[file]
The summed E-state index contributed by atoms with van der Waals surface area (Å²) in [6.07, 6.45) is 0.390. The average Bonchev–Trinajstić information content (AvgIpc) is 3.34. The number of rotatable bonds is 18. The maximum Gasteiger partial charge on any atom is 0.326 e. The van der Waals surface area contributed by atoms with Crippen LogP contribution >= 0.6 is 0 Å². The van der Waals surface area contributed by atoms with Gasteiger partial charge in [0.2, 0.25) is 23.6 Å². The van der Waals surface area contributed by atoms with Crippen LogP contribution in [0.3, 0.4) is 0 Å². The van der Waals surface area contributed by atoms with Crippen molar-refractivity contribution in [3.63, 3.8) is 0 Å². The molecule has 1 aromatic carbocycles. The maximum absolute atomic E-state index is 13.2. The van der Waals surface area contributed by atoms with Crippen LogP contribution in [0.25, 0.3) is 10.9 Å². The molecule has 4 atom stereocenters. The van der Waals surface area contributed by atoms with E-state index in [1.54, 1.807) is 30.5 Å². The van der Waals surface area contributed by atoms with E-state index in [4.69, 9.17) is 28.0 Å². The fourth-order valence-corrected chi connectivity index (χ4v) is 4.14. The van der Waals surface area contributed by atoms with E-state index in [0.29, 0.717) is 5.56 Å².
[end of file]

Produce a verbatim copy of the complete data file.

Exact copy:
The summed E-state index contributed by atoms with van der Waals surface area (Å²) in [6.07, 6.45) is 0.390. The average Bonchev–Trinajstić information content (AvgIpc) is 3.34. The number of rotatable bonds is 18. The maximum Gasteiger partial charge on any atom is 0.326 e. The van der Waals surface area contributed by atoms with Crippen LogP contribution >= 0.6 is 0 Å². The van der Waals surface area contributed by atoms with Gasteiger partial charge in [0.2, 0.25) is 23.6 Å². The van der Waals surface area contributed by atoms with Crippen LogP contribution in [0.3, 0.4) is 0 Å². The van der Waals surface area contributed by atoms with Crippen molar-refractivity contribution in [3.63, 3.8) is 0 Å². The molecule has 1 aromatic carbocycles. The maximum absolute atomic E-state index is 13.2. The van der Waals surface area contributed by atoms with Crippen LogP contribution in [0.25, 0.3) is 10.9 Å². The molecule has 4 atom stereocenters. The van der Waals surface area contributed by atoms with E-state index in [1.54, 1.807) is 30.5 Å². The van der Waals surface area contributed by atoms with E-state index in [4.69, 9.17) is 28.0 Å². The fourth-order valence-corrected chi connectivity index (χ4v) is 4.14. The van der Waals surface area contributed by atoms with E-state index in [0.29, 0.717) is 5.56 Å².